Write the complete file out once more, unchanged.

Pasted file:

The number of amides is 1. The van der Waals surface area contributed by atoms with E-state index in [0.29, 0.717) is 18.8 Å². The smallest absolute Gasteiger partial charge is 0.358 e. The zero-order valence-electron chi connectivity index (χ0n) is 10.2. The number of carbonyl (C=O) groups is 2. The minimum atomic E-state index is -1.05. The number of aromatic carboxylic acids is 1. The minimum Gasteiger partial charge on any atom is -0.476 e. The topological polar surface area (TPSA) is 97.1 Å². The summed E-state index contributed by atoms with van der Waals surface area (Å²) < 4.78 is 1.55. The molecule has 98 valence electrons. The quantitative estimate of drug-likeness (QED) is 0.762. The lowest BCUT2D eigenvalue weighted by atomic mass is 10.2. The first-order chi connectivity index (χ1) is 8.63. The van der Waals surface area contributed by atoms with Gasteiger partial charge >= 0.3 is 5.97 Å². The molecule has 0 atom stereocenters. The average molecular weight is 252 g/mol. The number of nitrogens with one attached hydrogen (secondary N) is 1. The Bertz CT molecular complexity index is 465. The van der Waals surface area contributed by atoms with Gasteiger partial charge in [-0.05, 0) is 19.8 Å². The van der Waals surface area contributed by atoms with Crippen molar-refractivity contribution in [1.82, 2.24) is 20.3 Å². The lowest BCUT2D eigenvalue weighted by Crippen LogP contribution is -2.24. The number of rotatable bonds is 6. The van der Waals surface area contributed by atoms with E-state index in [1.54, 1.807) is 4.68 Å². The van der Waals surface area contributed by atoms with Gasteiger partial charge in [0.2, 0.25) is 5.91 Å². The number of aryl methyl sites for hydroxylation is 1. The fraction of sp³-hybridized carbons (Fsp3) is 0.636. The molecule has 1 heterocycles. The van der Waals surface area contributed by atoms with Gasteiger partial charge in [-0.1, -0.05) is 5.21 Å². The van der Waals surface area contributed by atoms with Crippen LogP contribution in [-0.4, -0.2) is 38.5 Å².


The number of amides is 1. The van der Waals surface area contributed by atoms with E-state index in [0.29, 0.717) is 18.8 Å². The smallest absolute Gasteiger partial charge is 0.358 e. The zero-order valence-electron chi connectivity index (χ0n) is 10.2. The number of carbonyl (C=O) groups is 2. The minimum atomic E-state index is -1.05. The number of aromatic carboxylic acids is 1. The minimum Gasteiger partial charge on any atom is -0.476 e. The topological polar surface area (TPSA) is 97.1 Å². The summed E-state index contributed by atoms with van der Waals surface area (Å²) < 4.78 is 1.55. The molecule has 98 valence electrons. The quantitative estimate of drug-likeness (QED) is 0.762. The lowest BCUT2D eigenvalue weighted by atomic mass is 10.2. The first-order chi connectivity index (χ1) is 8.63. The van der Waals surface area contributed by atoms with Gasteiger partial charge >= 0.3 is 5.97 Å². The molecule has 0 atom stereocenters. The average molecular weight is 252 g/mol. The number of nitrogens with one attached hydrogen (secondary N) is 1. The Bertz CT molecular complexity index is 465. The van der Waals surface area contributed by atoms with Gasteiger partial charge in [-0.05, 0) is 19.8 Å². The van der Waals surface area contributed by atoms with Crippen molar-refractivity contribution in [1.82, 2.24) is 20.3 Å². The lowest BCUT2D eigenvalue weighted by Crippen LogP contribution is -2.24. The number of rotatable bonds is 6. The van der Waals surface area contributed by atoms with E-state index in [1.54, 1.807) is 4.68 Å². The van der Waals surface area contributed by atoms with Gasteiger partial charge in [0.2, 0.25) is 5.91 Å². The number of aryl methyl sites for hydroxylation is 1. The fraction of sp³-hybridized carbons (Fsp3) is 0.636. The molecule has 1 heterocycles. The van der Waals surface area contributed by atoms with Gasteiger partial charge in [-0.1, -0.05) is 5.21 Å². The van der Waals surface area contributed by atoms with Crippen LogP contribution in [-0.4, -0.2) is 38.5 Å².